What the Mayor's New Nightlife Proposal is Missing

Comments

1
And we need to hear from the barbacks especially. Nobody realizes how attuned they are.
2
Discuss it in a bar?

Why do you hate Vera Place and music lovers who are under 21 so?
3
Close is right—the 20-35 crowd doesn't participate in civic process because too often it happens in subdued meeting rooms and school gymnasiums instead of in places people actually enjoy spending their precious free time—like bars.


Everything here was making a great point until this last part. The "20–35 crowd" is not a monolith, and nightlife is so much more than just bars. There are plenty of 20–35 year-olds who do participate (quite actively) in the civic political process and in local governance. There are plenty of 20–35 year-olds who have their nightlife in cafés, outdoors, teahouses, diners, bookstores, and so on — many of which don't involve bar closing hours.

If the 20–35 year-olds who stand to see an improvement with bar closing times are interested to comment, then is it really that hard to seek out where the civic participation meeting(s) will be? The bar owners could also post and advertise to their patrons on where the meetings will be held if they see this closing time reform being beneficial to their bottom lines.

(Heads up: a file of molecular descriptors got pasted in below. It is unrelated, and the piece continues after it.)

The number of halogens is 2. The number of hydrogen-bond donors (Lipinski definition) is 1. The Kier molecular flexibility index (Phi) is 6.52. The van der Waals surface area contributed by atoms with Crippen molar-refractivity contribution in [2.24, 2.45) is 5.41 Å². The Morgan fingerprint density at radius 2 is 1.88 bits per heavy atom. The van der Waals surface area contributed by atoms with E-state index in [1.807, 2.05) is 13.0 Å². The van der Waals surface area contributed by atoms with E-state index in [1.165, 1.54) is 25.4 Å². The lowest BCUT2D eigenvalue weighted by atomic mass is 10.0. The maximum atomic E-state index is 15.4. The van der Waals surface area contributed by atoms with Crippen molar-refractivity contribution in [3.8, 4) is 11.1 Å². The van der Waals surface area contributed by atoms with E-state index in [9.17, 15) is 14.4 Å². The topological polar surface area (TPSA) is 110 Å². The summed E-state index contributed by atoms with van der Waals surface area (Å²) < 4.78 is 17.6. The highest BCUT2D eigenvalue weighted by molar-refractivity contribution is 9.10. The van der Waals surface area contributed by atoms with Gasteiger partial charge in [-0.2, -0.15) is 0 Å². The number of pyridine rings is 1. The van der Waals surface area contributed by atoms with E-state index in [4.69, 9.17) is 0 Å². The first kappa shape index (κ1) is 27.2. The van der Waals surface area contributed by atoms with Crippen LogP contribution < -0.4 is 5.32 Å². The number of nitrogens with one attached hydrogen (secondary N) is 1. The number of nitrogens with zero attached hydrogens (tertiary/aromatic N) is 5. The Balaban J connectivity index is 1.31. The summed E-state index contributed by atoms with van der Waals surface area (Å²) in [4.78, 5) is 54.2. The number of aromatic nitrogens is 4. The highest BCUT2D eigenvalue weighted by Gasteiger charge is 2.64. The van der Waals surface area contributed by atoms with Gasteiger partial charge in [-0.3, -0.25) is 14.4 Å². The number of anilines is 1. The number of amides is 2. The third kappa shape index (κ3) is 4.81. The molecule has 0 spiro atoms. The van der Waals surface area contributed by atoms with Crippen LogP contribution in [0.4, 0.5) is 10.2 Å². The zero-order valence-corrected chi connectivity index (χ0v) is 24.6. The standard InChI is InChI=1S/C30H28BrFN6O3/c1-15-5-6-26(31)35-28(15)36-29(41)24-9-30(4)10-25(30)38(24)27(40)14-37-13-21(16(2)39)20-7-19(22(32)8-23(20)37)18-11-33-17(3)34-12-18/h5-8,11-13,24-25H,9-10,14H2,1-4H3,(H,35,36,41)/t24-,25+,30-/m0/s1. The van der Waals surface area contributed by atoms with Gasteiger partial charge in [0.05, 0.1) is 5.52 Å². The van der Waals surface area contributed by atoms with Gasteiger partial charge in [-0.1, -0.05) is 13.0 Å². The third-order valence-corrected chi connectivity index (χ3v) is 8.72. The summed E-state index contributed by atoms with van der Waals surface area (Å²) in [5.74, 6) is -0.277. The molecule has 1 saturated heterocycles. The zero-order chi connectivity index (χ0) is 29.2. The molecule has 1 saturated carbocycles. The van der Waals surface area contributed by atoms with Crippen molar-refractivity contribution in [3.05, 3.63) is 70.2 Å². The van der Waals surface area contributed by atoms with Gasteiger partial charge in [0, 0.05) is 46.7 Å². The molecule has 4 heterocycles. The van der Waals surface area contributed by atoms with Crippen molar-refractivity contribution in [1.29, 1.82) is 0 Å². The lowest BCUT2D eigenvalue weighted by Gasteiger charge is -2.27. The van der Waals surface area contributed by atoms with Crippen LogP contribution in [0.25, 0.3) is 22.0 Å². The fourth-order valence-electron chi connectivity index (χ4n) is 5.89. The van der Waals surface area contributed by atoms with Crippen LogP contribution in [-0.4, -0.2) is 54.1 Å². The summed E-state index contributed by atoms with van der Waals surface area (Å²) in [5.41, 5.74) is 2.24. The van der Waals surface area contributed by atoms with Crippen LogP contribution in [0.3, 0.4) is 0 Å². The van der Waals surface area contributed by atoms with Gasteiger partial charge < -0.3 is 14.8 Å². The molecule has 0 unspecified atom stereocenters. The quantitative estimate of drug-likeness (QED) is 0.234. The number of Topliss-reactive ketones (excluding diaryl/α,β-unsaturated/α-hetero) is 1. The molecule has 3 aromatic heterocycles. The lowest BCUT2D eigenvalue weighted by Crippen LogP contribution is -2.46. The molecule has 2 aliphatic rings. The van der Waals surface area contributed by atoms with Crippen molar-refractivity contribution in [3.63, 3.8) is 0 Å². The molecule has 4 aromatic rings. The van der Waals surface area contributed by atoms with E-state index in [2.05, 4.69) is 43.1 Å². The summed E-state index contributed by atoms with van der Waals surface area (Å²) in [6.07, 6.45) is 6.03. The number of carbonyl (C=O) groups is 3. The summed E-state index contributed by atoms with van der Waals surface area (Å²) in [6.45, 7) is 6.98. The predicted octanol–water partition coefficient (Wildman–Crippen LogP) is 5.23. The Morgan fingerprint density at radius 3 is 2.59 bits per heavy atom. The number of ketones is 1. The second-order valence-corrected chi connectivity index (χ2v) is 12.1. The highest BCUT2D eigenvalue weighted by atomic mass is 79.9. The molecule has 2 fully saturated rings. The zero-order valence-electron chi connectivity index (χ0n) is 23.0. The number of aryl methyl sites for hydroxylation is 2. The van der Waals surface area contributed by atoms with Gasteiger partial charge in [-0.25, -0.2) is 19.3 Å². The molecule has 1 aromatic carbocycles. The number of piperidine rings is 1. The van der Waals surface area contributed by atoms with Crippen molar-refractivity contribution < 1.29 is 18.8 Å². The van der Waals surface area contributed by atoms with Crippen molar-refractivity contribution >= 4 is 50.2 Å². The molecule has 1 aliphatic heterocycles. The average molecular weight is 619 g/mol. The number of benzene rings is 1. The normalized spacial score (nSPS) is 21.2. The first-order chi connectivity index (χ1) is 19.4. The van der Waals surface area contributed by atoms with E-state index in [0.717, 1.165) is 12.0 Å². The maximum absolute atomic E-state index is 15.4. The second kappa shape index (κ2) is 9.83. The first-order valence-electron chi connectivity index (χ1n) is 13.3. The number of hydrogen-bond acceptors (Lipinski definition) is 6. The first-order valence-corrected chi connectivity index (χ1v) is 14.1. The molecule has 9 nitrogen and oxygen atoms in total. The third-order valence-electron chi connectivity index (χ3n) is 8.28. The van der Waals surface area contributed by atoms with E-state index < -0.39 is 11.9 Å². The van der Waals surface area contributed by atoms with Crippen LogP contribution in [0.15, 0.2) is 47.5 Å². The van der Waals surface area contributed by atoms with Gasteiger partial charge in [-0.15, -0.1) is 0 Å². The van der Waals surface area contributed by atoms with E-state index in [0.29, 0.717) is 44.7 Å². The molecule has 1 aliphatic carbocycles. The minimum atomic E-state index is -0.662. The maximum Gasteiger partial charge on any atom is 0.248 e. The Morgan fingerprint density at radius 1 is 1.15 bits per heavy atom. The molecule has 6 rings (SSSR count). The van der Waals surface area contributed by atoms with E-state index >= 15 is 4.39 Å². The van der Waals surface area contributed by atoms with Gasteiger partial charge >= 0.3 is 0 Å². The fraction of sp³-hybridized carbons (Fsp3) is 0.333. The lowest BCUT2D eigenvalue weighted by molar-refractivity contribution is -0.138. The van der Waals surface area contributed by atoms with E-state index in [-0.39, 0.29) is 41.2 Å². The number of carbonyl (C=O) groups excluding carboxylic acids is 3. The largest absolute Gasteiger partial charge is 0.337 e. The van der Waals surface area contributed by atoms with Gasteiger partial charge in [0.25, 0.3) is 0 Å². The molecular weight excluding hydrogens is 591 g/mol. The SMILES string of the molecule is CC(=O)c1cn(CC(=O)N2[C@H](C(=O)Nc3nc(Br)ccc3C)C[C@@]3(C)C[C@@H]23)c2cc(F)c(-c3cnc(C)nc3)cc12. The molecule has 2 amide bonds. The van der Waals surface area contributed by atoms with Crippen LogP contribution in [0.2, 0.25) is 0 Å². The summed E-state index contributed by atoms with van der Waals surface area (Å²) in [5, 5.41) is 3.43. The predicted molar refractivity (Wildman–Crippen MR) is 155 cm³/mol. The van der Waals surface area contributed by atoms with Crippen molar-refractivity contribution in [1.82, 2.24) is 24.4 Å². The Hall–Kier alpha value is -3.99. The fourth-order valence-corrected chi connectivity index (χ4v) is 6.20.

4
The people in that photo look like they're really interested in a discussion right then and there, don't they.
5
I like how if you're over 35 and go to clubs your opinion doesn't matter either.
6
Richard Nordstrom is a C-R-A-Z-Y "activist" who just want his name in the paper. He has nothing to contribute to this conversation. Spend some time with him. Wowza. Nutball.
7
Why are we giving tourists a say in local policy?

Let them have their say where they live.
8
@4: Of course it doesn't. At 36, people must stop everything they were doing as late as age 35. It's the (c)law. No wonder they're so grumpy.

Also, since when do 20-year-olds in the U.S. legally give patronage to venues where there are bar-closing times?
9